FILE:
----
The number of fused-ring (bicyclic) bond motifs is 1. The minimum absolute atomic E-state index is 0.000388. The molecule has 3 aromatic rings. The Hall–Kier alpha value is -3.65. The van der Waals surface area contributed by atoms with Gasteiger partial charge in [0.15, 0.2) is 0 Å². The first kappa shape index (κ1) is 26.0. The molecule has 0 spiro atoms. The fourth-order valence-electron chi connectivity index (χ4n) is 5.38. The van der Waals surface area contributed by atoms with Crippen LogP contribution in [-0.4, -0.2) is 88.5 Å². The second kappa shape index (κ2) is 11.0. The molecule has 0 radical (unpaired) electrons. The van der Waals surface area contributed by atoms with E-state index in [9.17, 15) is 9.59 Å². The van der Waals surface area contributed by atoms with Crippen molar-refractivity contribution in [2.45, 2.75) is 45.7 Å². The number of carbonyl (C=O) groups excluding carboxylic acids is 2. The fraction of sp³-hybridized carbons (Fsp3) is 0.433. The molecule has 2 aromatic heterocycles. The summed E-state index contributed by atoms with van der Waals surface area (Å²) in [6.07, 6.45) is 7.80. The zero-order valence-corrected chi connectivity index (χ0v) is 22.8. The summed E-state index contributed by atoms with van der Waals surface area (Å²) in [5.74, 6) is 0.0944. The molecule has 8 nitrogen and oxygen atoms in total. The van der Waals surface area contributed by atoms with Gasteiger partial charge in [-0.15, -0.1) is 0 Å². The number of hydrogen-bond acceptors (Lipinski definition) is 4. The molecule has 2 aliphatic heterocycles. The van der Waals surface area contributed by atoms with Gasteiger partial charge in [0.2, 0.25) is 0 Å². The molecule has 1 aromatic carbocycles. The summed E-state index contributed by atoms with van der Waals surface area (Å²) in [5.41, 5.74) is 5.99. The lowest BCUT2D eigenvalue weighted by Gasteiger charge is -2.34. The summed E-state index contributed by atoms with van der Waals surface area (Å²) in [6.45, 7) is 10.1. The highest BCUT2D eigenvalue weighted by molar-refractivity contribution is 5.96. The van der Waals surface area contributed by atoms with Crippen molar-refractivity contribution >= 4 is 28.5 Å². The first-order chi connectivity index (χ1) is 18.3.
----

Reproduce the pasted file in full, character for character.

The number of fused-ring (bicyclic) bond motifs is 1. The minimum absolute atomic E-state index is 0.000388. The molecule has 3 aromatic rings. The Hall–Kier alpha value is -3.65. The van der Waals surface area contributed by atoms with Gasteiger partial charge in [0.15, 0.2) is 0 Å². The first kappa shape index (κ1) is 26.0. The molecule has 0 spiro atoms. The fourth-order valence-electron chi connectivity index (χ4n) is 5.38. The van der Waals surface area contributed by atoms with Crippen LogP contribution in [-0.4, -0.2) is 88.5 Å². The second kappa shape index (κ2) is 11.0. The molecule has 0 radical (unpaired) electrons. The van der Waals surface area contributed by atoms with E-state index in [9.17, 15) is 9.59 Å². The van der Waals surface area contributed by atoms with Crippen molar-refractivity contribution in [2.45, 2.75) is 45.7 Å². The number of carbonyl (C=O) groups excluding carboxylic acids is 2. The fraction of sp³-hybridized carbons (Fsp3) is 0.433. The molecule has 2 aromatic heterocycles. The summed E-state index contributed by atoms with van der Waals surface area (Å²) in [6.07, 6.45) is 7.80. The zero-order valence-corrected chi connectivity index (χ0v) is 22.8. The summed E-state index contributed by atoms with van der Waals surface area (Å²) in [5.74, 6) is 0.0944. The molecule has 8 nitrogen and oxygen atoms in total. The van der Waals surface area contributed by atoms with Gasteiger partial charge in [-0.15, -0.1) is 0 Å². The number of hydrogen-bond acceptors (Lipinski definition) is 4. The molecule has 2 aliphatic heterocycles. The van der Waals surface area contributed by atoms with Gasteiger partial charge in [0.2, 0.25) is 0 Å². The molecule has 1 aromatic carbocycles. The summed E-state index contributed by atoms with van der Waals surface area (Å²) in [5.41, 5.74) is 5.99. The lowest BCUT2D eigenvalue weighted by Gasteiger charge is -2.34. The summed E-state index contributed by atoms with van der Waals surface area (Å²) in [6.45, 7) is 10.1. The highest BCUT2D eigenvalue weighted by molar-refractivity contribution is 5.96. The van der Waals surface area contributed by atoms with Crippen molar-refractivity contribution >= 4 is 28.5 Å². The first-order chi connectivity index (χ1) is 18.3.